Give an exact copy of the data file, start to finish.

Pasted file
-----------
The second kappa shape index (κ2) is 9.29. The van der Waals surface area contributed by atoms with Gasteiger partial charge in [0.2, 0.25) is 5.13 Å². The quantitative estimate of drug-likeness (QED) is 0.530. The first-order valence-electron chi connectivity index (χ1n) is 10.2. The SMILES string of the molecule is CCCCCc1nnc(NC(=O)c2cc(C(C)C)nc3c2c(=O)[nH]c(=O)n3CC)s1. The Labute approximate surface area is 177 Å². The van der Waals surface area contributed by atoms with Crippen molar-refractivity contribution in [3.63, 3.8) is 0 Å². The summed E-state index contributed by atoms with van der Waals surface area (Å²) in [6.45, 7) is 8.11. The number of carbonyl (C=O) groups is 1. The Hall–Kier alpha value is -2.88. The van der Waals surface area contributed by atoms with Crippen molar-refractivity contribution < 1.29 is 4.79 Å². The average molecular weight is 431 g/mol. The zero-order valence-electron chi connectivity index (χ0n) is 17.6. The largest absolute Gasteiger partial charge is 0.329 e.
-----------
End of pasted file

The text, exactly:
The second kappa shape index (κ2) is 9.29. The van der Waals surface area contributed by atoms with Gasteiger partial charge in [0.2, 0.25) is 5.13 Å². The quantitative estimate of drug-likeness (QED) is 0.530. The first-order valence-electron chi connectivity index (χ1n) is 10.2. The SMILES string of the molecule is CCCCCc1nnc(NC(=O)c2cc(C(C)C)nc3c2c(=O)[nH]c(=O)n3CC)s1. The Labute approximate surface area is 177 Å². The van der Waals surface area contributed by atoms with Crippen molar-refractivity contribution in [3.63, 3.8) is 0 Å². The summed E-state index contributed by atoms with van der Waals surface area (Å²) in [6.45, 7) is 8.11. The number of carbonyl (C=O) groups is 1. The Hall–Kier alpha value is -2.88. The van der Waals surface area contributed by atoms with Crippen molar-refractivity contribution < 1.29 is 4.79 Å². The average molecular weight is 431 g/mol. The zero-order valence-electron chi connectivity index (χ0n) is 17.6. The largest absolute Gasteiger partial charge is 0.329 e.